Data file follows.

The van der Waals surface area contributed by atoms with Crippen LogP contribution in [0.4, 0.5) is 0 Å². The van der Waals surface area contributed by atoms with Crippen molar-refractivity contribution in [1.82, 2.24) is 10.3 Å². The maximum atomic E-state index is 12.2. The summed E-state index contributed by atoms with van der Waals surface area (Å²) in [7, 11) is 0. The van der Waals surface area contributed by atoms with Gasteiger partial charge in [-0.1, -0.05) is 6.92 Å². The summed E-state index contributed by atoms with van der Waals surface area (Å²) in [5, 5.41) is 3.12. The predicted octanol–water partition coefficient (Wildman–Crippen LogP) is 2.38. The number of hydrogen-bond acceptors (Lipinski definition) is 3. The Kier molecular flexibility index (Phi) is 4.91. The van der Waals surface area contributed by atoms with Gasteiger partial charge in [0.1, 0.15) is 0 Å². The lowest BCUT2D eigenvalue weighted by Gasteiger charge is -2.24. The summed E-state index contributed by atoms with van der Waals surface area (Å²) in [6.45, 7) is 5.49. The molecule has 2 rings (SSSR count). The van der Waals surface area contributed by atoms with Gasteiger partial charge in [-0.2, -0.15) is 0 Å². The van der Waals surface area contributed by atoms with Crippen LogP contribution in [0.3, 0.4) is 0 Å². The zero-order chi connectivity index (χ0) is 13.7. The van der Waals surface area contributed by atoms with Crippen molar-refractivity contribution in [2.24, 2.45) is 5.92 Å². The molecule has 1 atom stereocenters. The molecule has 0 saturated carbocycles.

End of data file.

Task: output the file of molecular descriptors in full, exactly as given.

The van der Waals surface area contributed by atoms with Crippen LogP contribution in [0.4, 0.5) is 0 Å². The van der Waals surface area contributed by atoms with Crippen molar-refractivity contribution in [1.82, 2.24) is 10.3 Å². The maximum atomic E-state index is 12.2. The summed E-state index contributed by atoms with van der Waals surface area (Å²) in [7, 11) is 0. The van der Waals surface area contributed by atoms with Gasteiger partial charge in [-0.1, -0.05) is 6.92 Å². The summed E-state index contributed by atoms with van der Waals surface area (Å²) in [5, 5.41) is 3.12. The predicted octanol–water partition coefficient (Wildman–Crippen LogP) is 2.38. The number of hydrogen-bond acceptors (Lipinski definition) is 3. The Kier molecular flexibility index (Phi) is 4.91. The van der Waals surface area contributed by atoms with Gasteiger partial charge in [0.1, 0.15) is 0 Å². The lowest BCUT2D eigenvalue weighted by Gasteiger charge is -2.24. The summed E-state index contributed by atoms with van der Waals surface area (Å²) in [6.45, 7) is 5.49. The molecule has 2 rings (SSSR count). The van der Waals surface area contributed by atoms with Gasteiger partial charge in [-0.2, -0.15) is 0 Å². The van der Waals surface area contributed by atoms with Crippen LogP contribution in [0.3, 0.4) is 0 Å². The zero-order chi connectivity index (χ0) is 13.7. The van der Waals surface area contributed by atoms with Crippen molar-refractivity contribution in [2.24, 2.45) is 5.92 Å². The molecule has 1 atom stereocenters. The molecule has 0 saturated carbocycles.